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Economic impact of independent grocers measured

Economic impact of independent grocers measured

Independent food retailers nourish their communities well beyond the selections they sell to their local shoppers.

That’s the message the National Grocers Association wants to impart with its newly released Independent Grocers Impact America report. And it’s one natural foods merchandisers know intimately.

The NGA’s report found that 20,884 independent, full-service grocery stores and supermarkets with revenue of $2 million to $5 billion account for:

  • $129.5 billion in annual sales.
  • 944,205 direct jobs.
  • $30 billion in wages.
  • $27 billion in taxes.

The numbers are impressive, and the work even more so. Anyone can visit to see just how important independent grocers are in their state, and even further by their congressional and legislative districts.

Such information is a powerful tool when it comes to conversations ranging from serving food deserts to having a voice on Capitol Hill when it comes to issues such as tax, health care and immigration reform, the association pointed out.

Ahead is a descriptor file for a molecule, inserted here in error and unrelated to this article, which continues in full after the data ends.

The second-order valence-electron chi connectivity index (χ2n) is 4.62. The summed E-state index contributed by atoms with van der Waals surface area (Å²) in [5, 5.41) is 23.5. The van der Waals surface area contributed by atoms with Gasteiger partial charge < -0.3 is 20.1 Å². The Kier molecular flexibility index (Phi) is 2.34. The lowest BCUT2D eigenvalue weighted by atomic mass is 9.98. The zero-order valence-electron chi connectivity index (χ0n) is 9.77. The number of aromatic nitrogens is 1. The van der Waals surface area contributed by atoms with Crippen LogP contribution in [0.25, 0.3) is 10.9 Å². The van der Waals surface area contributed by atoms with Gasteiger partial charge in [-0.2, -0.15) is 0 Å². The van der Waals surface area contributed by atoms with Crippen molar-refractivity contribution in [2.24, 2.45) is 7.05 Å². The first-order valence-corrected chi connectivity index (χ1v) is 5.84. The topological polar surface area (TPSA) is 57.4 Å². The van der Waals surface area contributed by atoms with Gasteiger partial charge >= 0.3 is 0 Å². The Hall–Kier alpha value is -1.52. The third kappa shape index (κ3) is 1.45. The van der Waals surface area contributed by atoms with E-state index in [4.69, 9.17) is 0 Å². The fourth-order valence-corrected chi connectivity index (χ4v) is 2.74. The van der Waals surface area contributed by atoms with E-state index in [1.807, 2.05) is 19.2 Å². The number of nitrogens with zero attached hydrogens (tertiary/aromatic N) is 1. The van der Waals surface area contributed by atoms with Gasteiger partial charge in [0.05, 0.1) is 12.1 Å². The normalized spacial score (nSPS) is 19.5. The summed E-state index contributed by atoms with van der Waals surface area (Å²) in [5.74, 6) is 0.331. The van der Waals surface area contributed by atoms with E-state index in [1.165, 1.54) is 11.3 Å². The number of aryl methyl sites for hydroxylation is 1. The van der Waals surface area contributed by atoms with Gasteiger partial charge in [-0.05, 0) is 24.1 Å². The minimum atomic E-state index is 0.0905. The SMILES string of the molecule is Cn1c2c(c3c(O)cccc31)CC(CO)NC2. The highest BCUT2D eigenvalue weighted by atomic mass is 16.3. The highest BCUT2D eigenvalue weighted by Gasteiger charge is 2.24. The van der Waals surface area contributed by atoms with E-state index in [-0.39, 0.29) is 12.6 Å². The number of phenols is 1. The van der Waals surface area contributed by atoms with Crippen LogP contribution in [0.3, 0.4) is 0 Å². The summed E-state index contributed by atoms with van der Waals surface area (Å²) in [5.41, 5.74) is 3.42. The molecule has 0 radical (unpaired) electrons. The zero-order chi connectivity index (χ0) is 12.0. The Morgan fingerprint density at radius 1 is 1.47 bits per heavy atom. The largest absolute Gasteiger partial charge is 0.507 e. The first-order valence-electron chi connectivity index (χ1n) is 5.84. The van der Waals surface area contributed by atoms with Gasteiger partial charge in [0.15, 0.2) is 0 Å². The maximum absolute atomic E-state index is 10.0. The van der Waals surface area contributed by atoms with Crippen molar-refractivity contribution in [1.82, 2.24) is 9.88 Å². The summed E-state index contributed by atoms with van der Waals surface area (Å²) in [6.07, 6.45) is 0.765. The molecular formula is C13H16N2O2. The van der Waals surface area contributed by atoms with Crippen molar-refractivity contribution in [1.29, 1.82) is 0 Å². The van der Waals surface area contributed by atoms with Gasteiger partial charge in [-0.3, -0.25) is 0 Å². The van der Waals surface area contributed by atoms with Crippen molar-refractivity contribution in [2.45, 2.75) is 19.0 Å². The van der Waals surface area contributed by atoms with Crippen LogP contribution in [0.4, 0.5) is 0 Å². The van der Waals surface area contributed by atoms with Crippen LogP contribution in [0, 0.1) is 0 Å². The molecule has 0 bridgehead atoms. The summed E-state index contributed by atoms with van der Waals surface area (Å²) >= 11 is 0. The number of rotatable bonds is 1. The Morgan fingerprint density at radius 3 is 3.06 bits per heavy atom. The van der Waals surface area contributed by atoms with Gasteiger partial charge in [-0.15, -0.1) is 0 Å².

Even more importantly, numbers such as these serve as a reminder of the power of independent business of all sizes, including natural retailers who can add a whopping $23.1 billion onto the NGA’s sales figures. (We hope this number will be even higher as we prepare to release Natural Foods Merchandiser’s annual Market Overview in June.)

Natural and organic products have gained traction from Main Street to megastores. Yet, in the natural channel, independents—from supplement stores of less than 1,000 square feet to natural food supermarkets of larger than 6,000—still account for almost 62 percent of nutrition sales.

They’re the ones that know their community, said Dot Peck, the Independent Natural Foods Retailers Association’s director of programs. Her organization represents 103 members with 153 stores that employ 5,250 people and have sales of $739 million. (The Natural Products Association represents 1,118 retailers, but doesn't collect sales and employment data.)

These natural retailers, and their independent supermarket counterparts, are the ones who truly create community. They’re the ones who donate to local charity gift baskets, pull together when a neighbor is in need, field teams for community races and so much more. (The natural stores are the ones leading GMO labeling efforts.) And they really connect one-on-one with their customers, giving them the kind of hometown service that seems missing in the "malling" of America.

Never underestimate the power of community-based business. Hopefully numbers such as NGA’s and NFM’s show just how it all adds up.

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